Meta went further by trying to acquire Snapchat for $3 billion — a high offer that Snapchat would reject. When the “acquire” phase failed, Meta initiated the “copy” phase, allegedly using stolen data that allowed the company to copy all the most popular app features of Snapchat. 

Meta also used the “Copy, Acquire, Kill” strategy against WhatsApp and Amazon. 

A screenshot of Instagram Stories, a feature Meta copied from Snapchat under their "copy, acquire, or kill" strategy.
A screenshot of Instagram Stories, a feature Meta copied from Snapchat under their “copy, acquire, or kill” strategy. Facebook and Instagram are trademarks of Meta Platforms, Inc.

Final thoughts

It is unclear why Meta’s top executives would engage in such deceptive techniques to illegally obtain in-app user behavior data, especially considering that there are numerous legal ways that top companies can get data from their competitors.

This new document, if proven by a court of law to be truthful, could have serious reputational, financial, and legal consequences against Meta, a company accustomed to being in the spotlight of legal controversy.

It is still too early to know what defense strategy Meta will respond with, but considering that the trial has been ongoing for four years, further delays might continue.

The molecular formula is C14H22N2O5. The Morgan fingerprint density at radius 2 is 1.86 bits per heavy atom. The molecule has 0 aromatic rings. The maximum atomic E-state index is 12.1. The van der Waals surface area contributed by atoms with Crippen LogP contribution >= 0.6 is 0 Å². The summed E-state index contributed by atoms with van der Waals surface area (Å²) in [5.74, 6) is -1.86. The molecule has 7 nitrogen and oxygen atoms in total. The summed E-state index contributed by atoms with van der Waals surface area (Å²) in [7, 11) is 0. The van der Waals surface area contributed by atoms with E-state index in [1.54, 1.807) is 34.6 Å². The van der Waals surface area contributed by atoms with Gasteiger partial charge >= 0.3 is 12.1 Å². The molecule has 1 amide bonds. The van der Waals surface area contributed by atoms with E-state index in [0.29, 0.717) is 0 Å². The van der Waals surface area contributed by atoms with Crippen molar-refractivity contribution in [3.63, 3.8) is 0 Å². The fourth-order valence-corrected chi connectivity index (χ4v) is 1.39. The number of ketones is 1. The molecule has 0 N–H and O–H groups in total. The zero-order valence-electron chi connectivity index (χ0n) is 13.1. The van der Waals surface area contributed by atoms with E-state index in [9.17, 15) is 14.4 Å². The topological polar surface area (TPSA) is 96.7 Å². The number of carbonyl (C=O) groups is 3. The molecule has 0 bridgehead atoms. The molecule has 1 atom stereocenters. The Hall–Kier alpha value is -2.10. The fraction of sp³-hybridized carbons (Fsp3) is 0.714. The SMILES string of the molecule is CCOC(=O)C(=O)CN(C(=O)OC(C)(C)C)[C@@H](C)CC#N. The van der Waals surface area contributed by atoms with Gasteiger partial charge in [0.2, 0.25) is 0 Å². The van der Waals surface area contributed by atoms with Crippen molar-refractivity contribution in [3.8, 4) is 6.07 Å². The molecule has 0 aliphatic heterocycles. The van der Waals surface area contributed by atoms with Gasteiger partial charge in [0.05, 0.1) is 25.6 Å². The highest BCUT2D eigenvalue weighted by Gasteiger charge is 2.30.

Has Meta reached a non-sustainable, long-run breaking point? Will public pressure and regulatory scrutiny intensify, forcing Meta to consider a more proactive strategy, such as increased transparency or addressing the core issues raised in the lawsuit? History says that such an outcome is, unfortunately, highly unlikely, but Tsukerman had a different take on the near future and potential consequences.

“Depending on how far this goes, we may be facing far more than antitrust violations,” Tsukerman said, “and if other social media companies are involved or coordinated anything remotely similar, the worst-case scenario could rise to the level of a RICO conspiracy (racketeering).”

This is an independent publication, and it has not been authorized, sponsored, or otherwise approved by Meta Platforms, Inc. Facebook and Instagram are trademarks of Meta Platforms, Inc.

Ray Fernandez Ray Fernandez
Ray has been covering tech and cybersecurity for over 15 years. His work has appeared on TechRepublic, VentureBeat, Forbes, Entrepreneur, and the Microsoft Blog, among others.